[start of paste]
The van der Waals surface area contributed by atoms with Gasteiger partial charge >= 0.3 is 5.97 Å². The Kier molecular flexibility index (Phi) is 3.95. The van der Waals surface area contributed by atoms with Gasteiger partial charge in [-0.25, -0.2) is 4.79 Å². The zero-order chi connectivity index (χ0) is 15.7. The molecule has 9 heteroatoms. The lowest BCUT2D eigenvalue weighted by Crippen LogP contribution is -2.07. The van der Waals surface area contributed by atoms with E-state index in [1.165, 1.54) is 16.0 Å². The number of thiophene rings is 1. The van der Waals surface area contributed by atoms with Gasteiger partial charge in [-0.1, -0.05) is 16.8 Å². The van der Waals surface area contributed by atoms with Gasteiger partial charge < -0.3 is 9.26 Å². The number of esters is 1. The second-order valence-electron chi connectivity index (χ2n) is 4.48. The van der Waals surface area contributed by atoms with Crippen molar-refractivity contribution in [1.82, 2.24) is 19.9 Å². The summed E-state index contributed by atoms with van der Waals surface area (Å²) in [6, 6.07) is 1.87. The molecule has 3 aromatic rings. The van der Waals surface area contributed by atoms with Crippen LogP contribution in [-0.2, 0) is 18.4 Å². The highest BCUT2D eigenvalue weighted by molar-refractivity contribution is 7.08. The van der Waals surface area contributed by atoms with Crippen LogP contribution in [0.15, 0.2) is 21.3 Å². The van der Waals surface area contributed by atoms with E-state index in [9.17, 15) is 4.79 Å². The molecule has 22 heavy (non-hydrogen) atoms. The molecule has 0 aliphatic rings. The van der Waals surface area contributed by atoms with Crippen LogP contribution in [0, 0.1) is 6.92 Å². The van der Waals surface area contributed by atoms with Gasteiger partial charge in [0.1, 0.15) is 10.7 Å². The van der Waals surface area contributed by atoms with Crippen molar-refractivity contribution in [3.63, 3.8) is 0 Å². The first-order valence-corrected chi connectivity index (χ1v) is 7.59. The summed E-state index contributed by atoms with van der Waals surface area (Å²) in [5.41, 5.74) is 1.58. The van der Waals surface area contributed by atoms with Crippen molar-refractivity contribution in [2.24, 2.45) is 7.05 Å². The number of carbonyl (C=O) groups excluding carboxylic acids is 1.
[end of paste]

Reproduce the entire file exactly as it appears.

The van der Waals surface area contributed by atoms with Gasteiger partial charge >= 0.3 is 5.97 Å². The Kier molecular flexibility index (Phi) is 3.95. The van der Waals surface area contributed by atoms with Gasteiger partial charge in [-0.25, -0.2) is 4.79 Å². The zero-order chi connectivity index (χ0) is 15.7. The molecule has 9 heteroatoms. The lowest BCUT2D eigenvalue weighted by Crippen LogP contribution is -2.07. The van der Waals surface area contributed by atoms with E-state index in [1.165, 1.54) is 16.0 Å². The number of thiophene rings is 1. The van der Waals surface area contributed by atoms with Gasteiger partial charge in [-0.1, -0.05) is 16.8 Å². The van der Waals surface area contributed by atoms with Gasteiger partial charge < -0.3 is 9.26 Å². The number of esters is 1. The second-order valence-electron chi connectivity index (χ2n) is 4.48. The van der Waals surface area contributed by atoms with Crippen molar-refractivity contribution in [1.82, 2.24) is 19.9 Å². The summed E-state index contributed by atoms with van der Waals surface area (Å²) in [6, 6.07) is 1.87. The molecule has 3 aromatic rings. The van der Waals surface area contributed by atoms with Crippen LogP contribution in [-0.2, 0) is 18.4 Å². The highest BCUT2D eigenvalue weighted by molar-refractivity contribution is 7.08. The van der Waals surface area contributed by atoms with Crippen LogP contribution in [0.15, 0.2) is 21.3 Å². The van der Waals surface area contributed by atoms with E-state index in [9.17, 15) is 4.79 Å². The molecule has 22 heavy (non-hydrogen) atoms. The molecule has 0 aliphatic rings. The van der Waals surface area contributed by atoms with Crippen LogP contribution in [0, 0.1) is 6.92 Å². The van der Waals surface area contributed by atoms with Gasteiger partial charge in [0.1, 0.15) is 10.7 Å². The van der Waals surface area contributed by atoms with Crippen molar-refractivity contribution in [3.63, 3.8) is 0 Å². The first-order valence-corrected chi connectivity index (χ1v) is 7.59. The summed E-state index contributed by atoms with van der Waals surface area (Å²) in [5.41, 5.74) is 1.58. The van der Waals surface area contributed by atoms with Crippen molar-refractivity contribution in [2.24, 2.45) is 7.05 Å². The number of carbonyl (C=O) groups excluding carboxylic acids is 1.